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  • Active and Passive Touch Evoke Similar Responses in Mechanoreceptors

  • The Hand Has Four Types of Mechanoreceptors

    • Receptive Fields Define the Zone of Tactile Sensitivity

    • Two-Point Discrimination Tests Measure Texture Perception

    • Slowly Adapting Fibers Detect Object Pressure and Form

    • Rapidly Adapting Fibers Detect Motion and Vibration

    • Both Slowly and Rapidly Adapting Fibers Are Important for Grip Control

  • Tactile Information Is Processed in the Central Touch System

    • Cortical Receptive Fields Integrate Information from Neighboring Receptors

    • Neurons in the Somatosensory Cortex Are Organized into Functionally Specialized Columns

    • Cortical Columns Are Organized Somatotopically

  • Touch Information Becomes Increasingly Abstract in Successive Central Synapses

    • Cognitive Touch Is Mediated by Neurons in the Secondary Somatosensory Cortex

    • Active Touch Engages Sensorimotor Circuits in the Posterior Parietal Cortex

  • Lesions in Somatosensory Areas of the Brain Produce Specific Tactile Deficits

  • An Overall View

In this chapter on the sense of touch, we focus on the hand because of its importance in the sensory appreciation of object properties and its role in skilled motor tasks. The hand is one of evolution's great creations. The fine manipulative capacity provided by our fingers is possible because of their fine sensory capacity; if we lose tactile sensation in our fingers we lose manual dexterity.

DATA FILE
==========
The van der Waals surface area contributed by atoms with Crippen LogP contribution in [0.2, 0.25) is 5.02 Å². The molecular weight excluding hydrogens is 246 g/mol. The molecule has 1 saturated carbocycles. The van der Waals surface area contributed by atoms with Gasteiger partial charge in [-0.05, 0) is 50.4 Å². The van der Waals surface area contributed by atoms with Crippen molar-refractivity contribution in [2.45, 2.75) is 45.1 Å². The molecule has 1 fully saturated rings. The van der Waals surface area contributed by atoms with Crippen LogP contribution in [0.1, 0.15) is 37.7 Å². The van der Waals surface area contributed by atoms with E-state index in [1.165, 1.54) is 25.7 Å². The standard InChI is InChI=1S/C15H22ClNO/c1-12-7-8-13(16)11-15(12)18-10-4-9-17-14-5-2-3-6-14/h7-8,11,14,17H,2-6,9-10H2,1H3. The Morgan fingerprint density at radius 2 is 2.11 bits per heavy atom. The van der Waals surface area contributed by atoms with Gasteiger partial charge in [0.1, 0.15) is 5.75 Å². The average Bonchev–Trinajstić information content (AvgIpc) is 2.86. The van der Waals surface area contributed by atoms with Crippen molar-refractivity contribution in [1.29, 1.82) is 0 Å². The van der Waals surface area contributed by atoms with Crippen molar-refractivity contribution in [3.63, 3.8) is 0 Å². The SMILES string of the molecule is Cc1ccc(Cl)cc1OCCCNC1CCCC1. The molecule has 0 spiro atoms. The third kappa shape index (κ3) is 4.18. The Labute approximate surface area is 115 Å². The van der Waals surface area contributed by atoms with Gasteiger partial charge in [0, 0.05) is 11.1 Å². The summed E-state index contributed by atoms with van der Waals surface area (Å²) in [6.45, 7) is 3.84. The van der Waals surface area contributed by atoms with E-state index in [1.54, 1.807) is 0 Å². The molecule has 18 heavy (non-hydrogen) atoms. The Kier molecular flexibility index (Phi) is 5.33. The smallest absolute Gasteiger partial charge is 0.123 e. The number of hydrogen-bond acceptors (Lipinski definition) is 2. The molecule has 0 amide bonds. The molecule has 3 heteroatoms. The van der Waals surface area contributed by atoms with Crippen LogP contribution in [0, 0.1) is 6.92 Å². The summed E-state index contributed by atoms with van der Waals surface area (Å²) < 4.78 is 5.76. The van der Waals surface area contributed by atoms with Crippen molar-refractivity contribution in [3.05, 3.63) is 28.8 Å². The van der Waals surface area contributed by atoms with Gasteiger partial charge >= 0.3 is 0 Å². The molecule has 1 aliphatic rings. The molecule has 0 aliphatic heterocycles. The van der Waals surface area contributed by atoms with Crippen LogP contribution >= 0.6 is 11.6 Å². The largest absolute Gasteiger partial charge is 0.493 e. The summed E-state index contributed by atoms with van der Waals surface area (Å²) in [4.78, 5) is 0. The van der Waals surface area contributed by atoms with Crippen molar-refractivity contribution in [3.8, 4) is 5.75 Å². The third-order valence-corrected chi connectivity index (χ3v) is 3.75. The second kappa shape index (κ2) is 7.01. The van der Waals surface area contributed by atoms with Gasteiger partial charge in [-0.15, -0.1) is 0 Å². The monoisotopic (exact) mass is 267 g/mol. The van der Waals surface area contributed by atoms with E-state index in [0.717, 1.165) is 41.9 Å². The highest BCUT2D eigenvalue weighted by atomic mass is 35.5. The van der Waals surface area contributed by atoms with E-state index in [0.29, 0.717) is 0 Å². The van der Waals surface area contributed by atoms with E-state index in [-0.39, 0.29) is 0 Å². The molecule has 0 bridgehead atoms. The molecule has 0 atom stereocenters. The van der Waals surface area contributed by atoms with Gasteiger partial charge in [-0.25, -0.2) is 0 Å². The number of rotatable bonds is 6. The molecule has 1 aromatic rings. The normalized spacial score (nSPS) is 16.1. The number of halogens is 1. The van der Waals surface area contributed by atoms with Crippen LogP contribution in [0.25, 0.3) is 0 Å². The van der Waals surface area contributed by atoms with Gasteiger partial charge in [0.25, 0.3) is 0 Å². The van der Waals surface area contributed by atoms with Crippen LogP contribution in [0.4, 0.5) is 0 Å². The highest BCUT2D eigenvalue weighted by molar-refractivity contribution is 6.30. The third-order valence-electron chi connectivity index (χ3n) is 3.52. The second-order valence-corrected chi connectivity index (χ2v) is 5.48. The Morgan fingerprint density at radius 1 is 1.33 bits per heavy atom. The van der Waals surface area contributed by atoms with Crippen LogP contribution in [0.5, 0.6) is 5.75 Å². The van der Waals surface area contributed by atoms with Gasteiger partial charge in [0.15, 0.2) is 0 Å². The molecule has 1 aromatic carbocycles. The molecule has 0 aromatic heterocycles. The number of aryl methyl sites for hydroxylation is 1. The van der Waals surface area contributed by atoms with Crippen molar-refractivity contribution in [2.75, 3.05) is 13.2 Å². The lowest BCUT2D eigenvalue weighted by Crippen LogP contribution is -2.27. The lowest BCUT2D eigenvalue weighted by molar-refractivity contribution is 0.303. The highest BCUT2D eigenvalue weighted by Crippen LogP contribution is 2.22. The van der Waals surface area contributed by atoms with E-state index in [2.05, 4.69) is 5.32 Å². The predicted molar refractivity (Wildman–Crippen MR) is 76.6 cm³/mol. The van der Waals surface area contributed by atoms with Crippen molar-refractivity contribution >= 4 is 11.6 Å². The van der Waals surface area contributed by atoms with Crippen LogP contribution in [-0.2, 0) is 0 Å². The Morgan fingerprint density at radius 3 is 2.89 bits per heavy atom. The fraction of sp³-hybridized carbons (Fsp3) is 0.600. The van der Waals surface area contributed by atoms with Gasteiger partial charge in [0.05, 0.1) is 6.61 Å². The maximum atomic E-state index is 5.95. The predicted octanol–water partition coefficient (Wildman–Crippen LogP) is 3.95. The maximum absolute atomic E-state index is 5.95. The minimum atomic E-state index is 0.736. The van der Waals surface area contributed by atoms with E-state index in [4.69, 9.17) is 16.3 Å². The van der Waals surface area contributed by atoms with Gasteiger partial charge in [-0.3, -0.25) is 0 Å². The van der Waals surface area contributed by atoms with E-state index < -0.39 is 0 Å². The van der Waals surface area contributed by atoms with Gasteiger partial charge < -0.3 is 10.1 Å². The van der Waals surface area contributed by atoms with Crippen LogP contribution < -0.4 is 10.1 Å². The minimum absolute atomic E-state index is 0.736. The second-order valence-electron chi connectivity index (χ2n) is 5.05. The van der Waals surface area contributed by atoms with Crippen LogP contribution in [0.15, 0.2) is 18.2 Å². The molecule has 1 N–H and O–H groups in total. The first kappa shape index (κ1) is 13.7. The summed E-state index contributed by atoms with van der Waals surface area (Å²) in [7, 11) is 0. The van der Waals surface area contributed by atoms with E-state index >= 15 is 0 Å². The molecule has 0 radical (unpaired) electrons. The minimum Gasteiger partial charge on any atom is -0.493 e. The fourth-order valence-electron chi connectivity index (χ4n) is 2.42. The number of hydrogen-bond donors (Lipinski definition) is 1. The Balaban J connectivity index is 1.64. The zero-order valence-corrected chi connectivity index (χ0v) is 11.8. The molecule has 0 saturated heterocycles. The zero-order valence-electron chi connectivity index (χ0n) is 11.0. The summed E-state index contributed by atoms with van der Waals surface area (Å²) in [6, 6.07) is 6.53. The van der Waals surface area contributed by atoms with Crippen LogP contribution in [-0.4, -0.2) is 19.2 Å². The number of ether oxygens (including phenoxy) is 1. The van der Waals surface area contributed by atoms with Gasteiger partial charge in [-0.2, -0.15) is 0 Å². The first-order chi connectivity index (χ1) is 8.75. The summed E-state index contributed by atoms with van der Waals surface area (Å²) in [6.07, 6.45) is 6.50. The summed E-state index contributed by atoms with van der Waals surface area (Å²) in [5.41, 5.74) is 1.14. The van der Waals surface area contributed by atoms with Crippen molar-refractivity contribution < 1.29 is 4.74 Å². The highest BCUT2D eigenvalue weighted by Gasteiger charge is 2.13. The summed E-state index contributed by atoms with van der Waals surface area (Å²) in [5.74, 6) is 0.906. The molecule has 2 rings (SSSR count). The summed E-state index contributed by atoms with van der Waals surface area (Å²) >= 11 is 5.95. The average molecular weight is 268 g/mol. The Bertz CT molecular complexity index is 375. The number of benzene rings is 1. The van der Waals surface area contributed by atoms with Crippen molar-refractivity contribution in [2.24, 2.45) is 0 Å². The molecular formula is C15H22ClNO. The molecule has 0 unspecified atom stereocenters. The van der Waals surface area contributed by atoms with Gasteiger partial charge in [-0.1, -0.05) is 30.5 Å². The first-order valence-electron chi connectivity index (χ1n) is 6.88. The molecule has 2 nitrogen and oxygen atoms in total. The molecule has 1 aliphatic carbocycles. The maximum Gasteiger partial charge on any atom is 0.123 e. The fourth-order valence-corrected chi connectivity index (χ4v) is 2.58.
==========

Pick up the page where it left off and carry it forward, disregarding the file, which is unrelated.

When we become skilled in the use of a tool, such as a scalpel or a pair of scissors, we feel conditions at the working surface of the tool as though our fingers were there because two groups of mechanoreceptors monitor the vibrations and forces produced by those distant conditions. When we scan our fingers across a surface we feel its form and texture because another group of mechanoreceptors has high spatial and temporal acuity. A blind person uses this capacity to read Braille at a hundred words per minute. When we grip and manipulate an object we do so delicately, with only as much force as is required, because yet another group of mechanoreceptors continually monitors slip and adjusts our grip appropriately.

We are also able to recognize objects placed in the hand from touch alone. When we are handed a baseball we recognize it instantly without having to look at it because of its shape, size, weight, density, and texture. We do not have to think about the information provided by each finger to deduce that the object must be a baseball; the information flows to memory and instantly matches previously stored representations of baseballs. Even if we have never previously handled a baseball, we perceive it as a single object, not as a collection of discrete features. The somatosensory pathways of the brain have the daunting task of integrating information from thousands of sensors in each hand and transforming it to a form suitable for cognition.

Sensory information is extracted for the purpose of motor control as well as cognition, and different kinds of information are extracted for those purposes. We can, for example, shift ...

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